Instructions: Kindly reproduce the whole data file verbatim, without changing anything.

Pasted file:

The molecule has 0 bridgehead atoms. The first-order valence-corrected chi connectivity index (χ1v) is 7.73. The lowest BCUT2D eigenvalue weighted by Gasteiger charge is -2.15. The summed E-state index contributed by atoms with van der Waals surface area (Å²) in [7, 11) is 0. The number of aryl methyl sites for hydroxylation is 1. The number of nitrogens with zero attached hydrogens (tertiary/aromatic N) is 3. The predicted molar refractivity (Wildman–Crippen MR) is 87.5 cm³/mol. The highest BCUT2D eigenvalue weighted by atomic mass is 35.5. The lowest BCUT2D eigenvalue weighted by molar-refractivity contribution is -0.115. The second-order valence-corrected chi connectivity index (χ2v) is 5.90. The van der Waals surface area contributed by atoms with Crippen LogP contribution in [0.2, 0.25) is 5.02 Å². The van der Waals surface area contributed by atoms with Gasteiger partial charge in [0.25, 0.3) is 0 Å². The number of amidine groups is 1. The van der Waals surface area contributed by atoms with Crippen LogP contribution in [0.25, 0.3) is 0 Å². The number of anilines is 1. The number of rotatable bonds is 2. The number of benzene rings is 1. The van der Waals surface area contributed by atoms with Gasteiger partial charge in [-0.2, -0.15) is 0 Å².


The molecule has 0 bridgehead atoms. The first-order valence-corrected chi connectivity index (χ1v) is 7.73. The lowest BCUT2D eigenvalue weighted by Gasteiger charge is -2.15. The summed E-state index contributed by atoms with van der Waals surface area (Å²) in [7, 11) is 0. The number of aryl methyl sites for hydroxylation is 1. The number of nitrogens with zero attached hydrogens (tertiary/aromatic N) is 3. The predicted molar refractivity (Wildman–Crippen MR) is 87.5 cm³/mol. The highest BCUT2D eigenvalue weighted by atomic mass is 35.5. The lowest BCUT2D eigenvalue weighted by molar-refractivity contribution is -0.115. The second-order valence-corrected chi connectivity index (χ2v) is 5.90. The van der Waals surface area contributed by atoms with Crippen LogP contribution in [0.2, 0.25) is 5.02 Å². The van der Waals surface area contributed by atoms with Gasteiger partial charge in [0.25, 0.3) is 0 Å². The number of amidine groups is 1. The van der Waals surface area contributed by atoms with Crippen LogP contribution in [0.25, 0.3) is 0 Å². The number of anilines is 1. The number of rotatable bonds is 2. The number of benzene rings is 1. The van der Waals surface area contributed by atoms with Gasteiger partial charge in [-0.2, -0.15) is 0 Å².